Do the government really want to cure nicotine addiction?
The last thing most smokers are worried about is the money it costs – yet it’s worth just pausing for a moment to assess who the winners and losers are with regard to the nicotine industry. In 2014 research commissioned by Action on Smoking and Health (ASH) indicated that the cost to the UK National Health Service caused by smoking was £2 billion a year with the cost of social care for older smokers being around £1.1 billion a year. That’s a combined cost of £3.1 billion a year.
UK tax revenue from tobacco excise and VAT in 2013 was £12.3bn! So Her Majesty’s Treasury benefits to the tune of more than £9 billion a year! Yet smokers are bullied, and harassed, and made to feel like lepers by a system that views them as a dispensable profit centre.
Since 1990 the annual UK tax revenue from tobacco has doubled. It is destined to always go only in one direction. Up! As nicotine addiction in other forms grows – you can be sure that the treasury will be ready to apply the same taxes to those products. What more predictable and sustainable source of income is there other than an addict.
As a nicotine addict you have to ask yourself – do you really want to be a victim of this scam any longer? Can it really be that the governments of the world are dis-incentivized from curing nicotine addiction and might even be happy to encourage it?
Can you think of a reason why on one hand, international global corporations such as Microsoft, Vodafone, IBM, Ford, Total, Esso, Pfizer, and BMW, to name but a few, regularly contract the services of Allen Carr’s Easyway to Stop Smoking to help their employees get free from their addiction, yet the government, Department of Health, and the National Health Service do not?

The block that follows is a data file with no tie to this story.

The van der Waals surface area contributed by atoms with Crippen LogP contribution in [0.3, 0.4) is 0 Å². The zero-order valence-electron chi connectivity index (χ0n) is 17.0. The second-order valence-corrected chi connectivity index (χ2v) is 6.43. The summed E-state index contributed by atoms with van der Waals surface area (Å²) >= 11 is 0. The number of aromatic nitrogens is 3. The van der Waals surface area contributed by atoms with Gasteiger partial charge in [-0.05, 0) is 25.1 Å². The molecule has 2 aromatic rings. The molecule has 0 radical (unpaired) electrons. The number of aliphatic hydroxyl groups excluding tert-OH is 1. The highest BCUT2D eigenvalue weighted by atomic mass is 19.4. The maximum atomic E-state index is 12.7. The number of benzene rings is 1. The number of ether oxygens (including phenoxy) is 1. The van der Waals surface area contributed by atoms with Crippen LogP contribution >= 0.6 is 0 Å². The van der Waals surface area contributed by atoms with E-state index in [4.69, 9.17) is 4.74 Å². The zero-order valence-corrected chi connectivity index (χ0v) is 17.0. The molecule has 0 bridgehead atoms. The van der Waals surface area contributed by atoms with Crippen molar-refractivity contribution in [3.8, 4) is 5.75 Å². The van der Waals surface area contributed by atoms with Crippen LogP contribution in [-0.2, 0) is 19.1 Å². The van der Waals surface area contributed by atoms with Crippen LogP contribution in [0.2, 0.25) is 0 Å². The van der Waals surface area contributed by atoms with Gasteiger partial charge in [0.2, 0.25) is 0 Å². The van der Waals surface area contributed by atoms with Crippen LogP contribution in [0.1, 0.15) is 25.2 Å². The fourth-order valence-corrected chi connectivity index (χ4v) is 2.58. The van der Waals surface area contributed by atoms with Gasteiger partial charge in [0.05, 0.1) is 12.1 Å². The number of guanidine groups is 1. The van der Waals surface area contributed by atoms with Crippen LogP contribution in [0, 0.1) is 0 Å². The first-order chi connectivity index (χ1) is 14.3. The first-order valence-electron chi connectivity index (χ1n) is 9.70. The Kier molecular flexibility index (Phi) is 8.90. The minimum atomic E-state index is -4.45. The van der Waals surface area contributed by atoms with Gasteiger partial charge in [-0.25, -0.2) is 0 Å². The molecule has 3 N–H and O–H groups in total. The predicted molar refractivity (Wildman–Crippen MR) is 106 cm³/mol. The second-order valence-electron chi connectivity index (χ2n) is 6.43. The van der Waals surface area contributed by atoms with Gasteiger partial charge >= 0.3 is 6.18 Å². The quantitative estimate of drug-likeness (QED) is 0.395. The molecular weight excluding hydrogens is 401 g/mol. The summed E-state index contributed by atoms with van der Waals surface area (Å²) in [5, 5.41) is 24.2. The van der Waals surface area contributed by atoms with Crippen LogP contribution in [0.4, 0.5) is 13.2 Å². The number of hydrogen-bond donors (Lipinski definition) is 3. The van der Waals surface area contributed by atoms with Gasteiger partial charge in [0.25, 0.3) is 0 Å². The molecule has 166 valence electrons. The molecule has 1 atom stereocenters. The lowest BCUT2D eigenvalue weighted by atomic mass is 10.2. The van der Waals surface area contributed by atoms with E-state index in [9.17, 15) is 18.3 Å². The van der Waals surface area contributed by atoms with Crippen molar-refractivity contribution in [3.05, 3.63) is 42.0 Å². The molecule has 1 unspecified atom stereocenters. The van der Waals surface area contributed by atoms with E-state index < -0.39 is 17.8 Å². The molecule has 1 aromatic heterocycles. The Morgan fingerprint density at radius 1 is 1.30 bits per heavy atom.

In the business world it’s universally accepted that an employee who smokes will cost their employer in excess of £4000 a year ($5000+) in lost productivity, increased absenteeism because of sickness, and health costs etc. That fact alone makes acquiring our services compelling in terms of return on investment for our corporate clients, let alone the advantages of having a happier and healthier workforce.
We even offer our corporate clients the same money-back guarantee that we offer our private clients. If their employee doesn’t quit by the time they complete the programme, we refund the fee for that employee.
In short – these companies save a fortune by helping their employees to stop smoking.
The growing number of health insurance companies around the world who pay for their policyholders to attend our clinics also save a fortune when they contract our services. The cost of treating their policyholders is dramatically reduced when they stop smoking – as are the former smokers’ premiums. It’s a win-win situation.
When a nicotine addict frees themselves from their addiction it costs the government money…remember the tax yield from nicotine addiction I mentioned earlier. It’s the complete opposite of the effect when an employee or insurance policyholder escapes from their addiction. The employer or insurance company save money.
Can you spot the dichotomy? Can you see how governments might be financially dis-incentivised to help smokers, vapers, or any kind of nicotine addict escape? Perhaps this might suggest the thinking behind governments across the world allowing e-cigarettes to be marketed was great glamour and grandeur on TV, billboards, in newspapers, magazine, and even music videos.